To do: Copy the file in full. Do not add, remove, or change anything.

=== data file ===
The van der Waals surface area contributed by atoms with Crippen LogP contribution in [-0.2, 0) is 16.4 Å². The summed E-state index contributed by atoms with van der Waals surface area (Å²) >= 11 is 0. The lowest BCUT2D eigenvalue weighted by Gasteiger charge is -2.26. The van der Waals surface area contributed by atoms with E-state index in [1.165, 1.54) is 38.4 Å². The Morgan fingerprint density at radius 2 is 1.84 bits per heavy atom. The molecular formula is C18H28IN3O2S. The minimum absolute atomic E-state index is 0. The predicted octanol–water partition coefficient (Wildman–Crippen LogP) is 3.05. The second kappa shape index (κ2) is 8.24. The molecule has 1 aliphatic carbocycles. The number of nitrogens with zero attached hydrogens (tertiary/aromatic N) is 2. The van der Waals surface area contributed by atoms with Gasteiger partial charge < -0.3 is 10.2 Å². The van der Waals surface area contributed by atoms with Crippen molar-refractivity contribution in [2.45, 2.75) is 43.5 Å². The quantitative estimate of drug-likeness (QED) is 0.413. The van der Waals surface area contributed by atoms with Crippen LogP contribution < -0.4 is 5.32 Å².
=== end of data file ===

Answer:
The van der Waals surface area contributed by atoms with Crippen LogP contribution in [-0.2, 0) is 16.4 Å². The summed E-state index contributed by atoms with van der Waals surface area (Å²) >= 11 is 0. The lowest BCUT2D eigenvalue weighted by Gasteiger charge is -2.26. The van der Waals surface area contributed by atoms with E-state index in [1.165, 1.54) is 38.4 Å². The Morgan fingerprint density at radius 2 is 1.84 bits per heavy atom. The molecular formula is C18H28IN3O2S. The minimum absolute atomic E-state index is 0. The predicted octanol–water partition coefficient (Wildman–Crippen LogP) is 3.05. The second kappa shape index (κ2) is 8.24. The molecule has 1 aliphatic carbocycles. The number of nitrogens with zero attached hydrogens (tertiary/aromatic N) is 2. The van der Waals surface area contributed by atoms with Gasteiger partial charge < -0.3 is 10.2 Å². The van der Waals surface area contributed by atoms with Crippen molar-refractivity contribution in [2.45, 2.75) is 43.5 Å². The quantitative estimate of drug-likeness (QED) is 0.413. The van der Waals surface area contributed by atoms with Crippen LogP contribution < -0.4 is 5.32 Å².